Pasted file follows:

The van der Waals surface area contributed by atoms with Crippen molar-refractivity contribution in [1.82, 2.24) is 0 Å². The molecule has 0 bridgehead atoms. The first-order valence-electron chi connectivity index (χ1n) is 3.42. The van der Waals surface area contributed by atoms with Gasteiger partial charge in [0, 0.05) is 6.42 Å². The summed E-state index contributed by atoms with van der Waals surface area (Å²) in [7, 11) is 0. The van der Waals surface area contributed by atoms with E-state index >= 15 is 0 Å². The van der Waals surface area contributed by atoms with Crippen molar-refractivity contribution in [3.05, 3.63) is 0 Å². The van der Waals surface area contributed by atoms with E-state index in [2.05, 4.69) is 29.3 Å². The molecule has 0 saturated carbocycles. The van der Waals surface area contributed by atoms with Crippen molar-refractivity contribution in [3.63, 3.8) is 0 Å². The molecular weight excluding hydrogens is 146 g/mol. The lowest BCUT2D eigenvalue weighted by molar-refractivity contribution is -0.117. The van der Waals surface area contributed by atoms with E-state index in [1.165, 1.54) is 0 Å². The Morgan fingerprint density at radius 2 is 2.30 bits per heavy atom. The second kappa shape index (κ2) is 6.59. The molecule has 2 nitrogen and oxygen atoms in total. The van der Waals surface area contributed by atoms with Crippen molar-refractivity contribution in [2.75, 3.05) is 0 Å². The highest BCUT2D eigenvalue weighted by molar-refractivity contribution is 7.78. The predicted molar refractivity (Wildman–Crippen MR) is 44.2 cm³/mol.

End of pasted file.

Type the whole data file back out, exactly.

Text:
The van der Waals surface area contributed by atoms with Crippen molar-refractivity contribution in [1.82, 2.24) is 0 Å². The molecule has 0 bridgehead atoms. The first-order valence-electron chi connectivity index (χ1n) is 3.42. The van der Waals surface area contributed by atoms with Gasteiger partial charge in [0, 0.05) is 6.42 Å². The summed E-state index contributed by atoms with van der Waals surface area (Å²) in [7, 11) is 0. The van der Waals surface area contributed by atoms with E-state index >= 15 is 0 Å². The van der Waals surface area contributed by atoms with Crippen molar-refractivity contribution in [3.05, 3.63) is 0 Å². The van der Waals surface area contributed by atoms with E-state index in [2.05, 4.69) is 29.3 Å². The molecule has 0 saturated carbocycles. The van der Waals surface area contributed by atoms with Crippen molar-refractivity contribution in [3.63, 3.8) is 0 Å². The molecular weight excluding hydrogens is 146 g/mol. The lowest BCUT2D eigenvalue weighted by molar-refractivity contribution is -0.117. The van der Waals surface area contributed by atoms with E-state index in [1.165, 1.54) is 0 Å². The Morgan fingerprint density at radius 2 is 2.30 bits per heavy atom. The second kappa shape index (κ2) is 6.59. The molecule has 2 nitrogen and oxygen atoms in total. The van der Waals surface area contributed by atoms with Crippen molar-refractivity contribution in [2.75, 3.05) is 0 Å². The highest BCUT2D eigenvalue weighted by molar-refractivity contribution is 7.78. The predicted molar refractivity (Wildman–Crippen MR) is 44.2 cm³/mol.